8. #8
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    Sorry for reviving an older thread. Riding yesterday as the dry season sets in our tracks are getting sandy.
    Riding with a mate yesterday in dry loose sand churned up by vehicles, I'm on 4.0 Mammoths and he's on 4.7 Bulldozers.
    Despite the Bulldozers having a bigger footprint, I seemed to have an easier time of it and we got to wondering if all the beefy tread on the centre of the Bulldozers was not helping.
    By comparison the Mammoth has very low centre knobs and quite big knobs on the edge of the tires. More akin to the OPs trimmed dune buggy set up.
    Is it generally considered less tread is more effective in loose sand?

  9. #9
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    Quote Originally Posted by MozFat View Post
    Sorry for reviving an older thread. Riding yesterday as the dry season sets in our tracks are getting sandy.
    Riding with a mate yesterday in dry loose sand churned up by vehicles, I'm on 4.0 Mammoths and he's on 4.7 Bulldozers.
    Despite the Bulldozers having a bigger footprint, I seemed to have an easier time of it and we got to wondering if all the beefy tread on the centre of the Bulldozers was not helping.
    By comparison the Mammoth has very low centre knobs and quite big knobs on the edge of the tires. More akin to the OPs trimmed dune buggy set up.
    Is it generally considered less tread is more effective in loose sand?
    The deep treads tend to displace sand and make you loose floatation, thus making it harder to ride. Smoother treads like the Big Fat Larry work very well for sand since they don't tend to displace sand as they squish along. Semi slick for sand and deep paddle like treads for snow.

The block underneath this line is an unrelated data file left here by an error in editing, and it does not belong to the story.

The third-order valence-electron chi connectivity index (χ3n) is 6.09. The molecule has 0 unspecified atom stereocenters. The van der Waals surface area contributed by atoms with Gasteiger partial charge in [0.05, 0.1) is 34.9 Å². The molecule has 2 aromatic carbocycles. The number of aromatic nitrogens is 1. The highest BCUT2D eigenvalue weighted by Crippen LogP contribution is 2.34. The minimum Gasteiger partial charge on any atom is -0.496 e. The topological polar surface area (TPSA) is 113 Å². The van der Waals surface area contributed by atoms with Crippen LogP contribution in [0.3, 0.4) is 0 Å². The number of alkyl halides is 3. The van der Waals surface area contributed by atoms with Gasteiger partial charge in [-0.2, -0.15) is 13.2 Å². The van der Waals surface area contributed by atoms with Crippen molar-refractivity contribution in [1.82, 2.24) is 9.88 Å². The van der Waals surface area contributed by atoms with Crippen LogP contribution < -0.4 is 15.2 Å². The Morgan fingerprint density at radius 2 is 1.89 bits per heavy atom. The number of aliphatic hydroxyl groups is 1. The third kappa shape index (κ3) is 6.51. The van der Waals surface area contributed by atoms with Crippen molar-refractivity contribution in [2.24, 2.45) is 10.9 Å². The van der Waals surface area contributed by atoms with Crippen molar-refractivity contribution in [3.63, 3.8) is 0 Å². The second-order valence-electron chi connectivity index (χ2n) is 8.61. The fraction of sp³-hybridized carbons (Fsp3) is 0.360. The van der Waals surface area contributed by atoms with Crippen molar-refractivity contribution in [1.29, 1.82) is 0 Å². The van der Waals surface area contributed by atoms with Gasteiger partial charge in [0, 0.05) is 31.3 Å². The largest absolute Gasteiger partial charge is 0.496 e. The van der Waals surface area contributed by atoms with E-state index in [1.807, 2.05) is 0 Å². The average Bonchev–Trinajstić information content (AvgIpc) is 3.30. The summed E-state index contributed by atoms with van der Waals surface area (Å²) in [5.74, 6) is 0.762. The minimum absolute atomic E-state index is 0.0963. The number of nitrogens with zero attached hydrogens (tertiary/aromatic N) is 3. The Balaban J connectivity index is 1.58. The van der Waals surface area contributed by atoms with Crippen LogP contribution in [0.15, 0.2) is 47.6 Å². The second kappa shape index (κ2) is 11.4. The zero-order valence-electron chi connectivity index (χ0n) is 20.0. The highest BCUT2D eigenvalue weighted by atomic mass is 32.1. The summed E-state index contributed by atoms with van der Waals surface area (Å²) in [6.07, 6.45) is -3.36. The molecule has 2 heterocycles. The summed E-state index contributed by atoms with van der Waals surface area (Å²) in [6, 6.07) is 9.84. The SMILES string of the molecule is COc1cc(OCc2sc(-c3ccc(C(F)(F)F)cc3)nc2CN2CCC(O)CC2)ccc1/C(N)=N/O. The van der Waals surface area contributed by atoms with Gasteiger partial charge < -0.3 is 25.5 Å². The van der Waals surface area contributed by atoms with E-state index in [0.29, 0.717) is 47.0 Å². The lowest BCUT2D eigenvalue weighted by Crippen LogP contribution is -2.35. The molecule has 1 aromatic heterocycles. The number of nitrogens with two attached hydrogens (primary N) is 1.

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  10. #10
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    Cheers thanks that seems to confirm our experience

  11. #11
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    Yup! And the air pressure in the low range for either sand or snow. The need to carry a faat pump makes it possible to ride to and from places where low tires ride best. The Lezyne micro floor drive XL makes a pump up after a sand ride so many fewer pumps to get back to pressure for the ride home.
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  12. #12
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    Quote Originally Posted by BansheeRune View Post
    Yup! And the air pressure in the low range for either sand or snow. The need to carry a faat pump makes it possible to ride to and from places where low tires ride best. The Lezyne micro floor drive XL makes a pump up after a sand ride so many fewer pumps to get back to pressure for the ride home.
    Thanks Banshee. Slowly working it out through trial and error. The big pump might be the answer. Tire pressure always seems to be a comprise, because no one wants to do trailside tire inflation with a little pump and tend to ride over inflated if it's generally rideable

  13. #13
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    Quote Originally Posted by MozFat View Post
    Thanks Banshee. Slowly working it out through trial and error. The big pump might be the answer. Tire pressure always seems to be a comprise, because no one wants to do trailside tire inflation with a little pump and tend to ride over inflated if it's generally rideable
    So true... It isn't proper Jeepin if ya don't air down and up from time to time. And ya, some rides you can find a soft pressure that isn't so soft that general riding is overly impacted by it. I find it to be part of the adventure to let air out for the loose ground and pump up for the rocky stuff.

    Ultimate "Dune Buggy" Set-Up-img_0575.jpg
    The pump holder fabricated in short order.

    Ultimate "Dune Buggy" Set-Up-img_0743.jpg
    Places like this with the arroyos make for riding soft and after the arroyo a pump up is in order...
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  14. #14
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    Cheers Banshee, will be sticking with my Mammoths for now, they seem to get the job done. Pretty durable and roll OK for mixed dry conditions.
    I don't think I want a bigger tire, after trying the Bulldozers. Acknowledging that a JJ would be a different story.
    Had been thinking about Fast Track Fat or Rougarous. Not too keen on trial and error at the cost of fat tires.
    Snows not an issue, being in Africa. Beach rides tend to be on the firm wet sand where 4.0 even a bit firm is OK.
    Will check out the big pump, when next I get near a shop.

  15. #15
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    I tried a pair of 4.0's and it wasn't long before I was changing back to the 4.8's. I really enjoy the ride of the larger volume 4.8's offer.
    As for rolling, I hafta say, the JJ's roll extremely well and sand performance is excellent.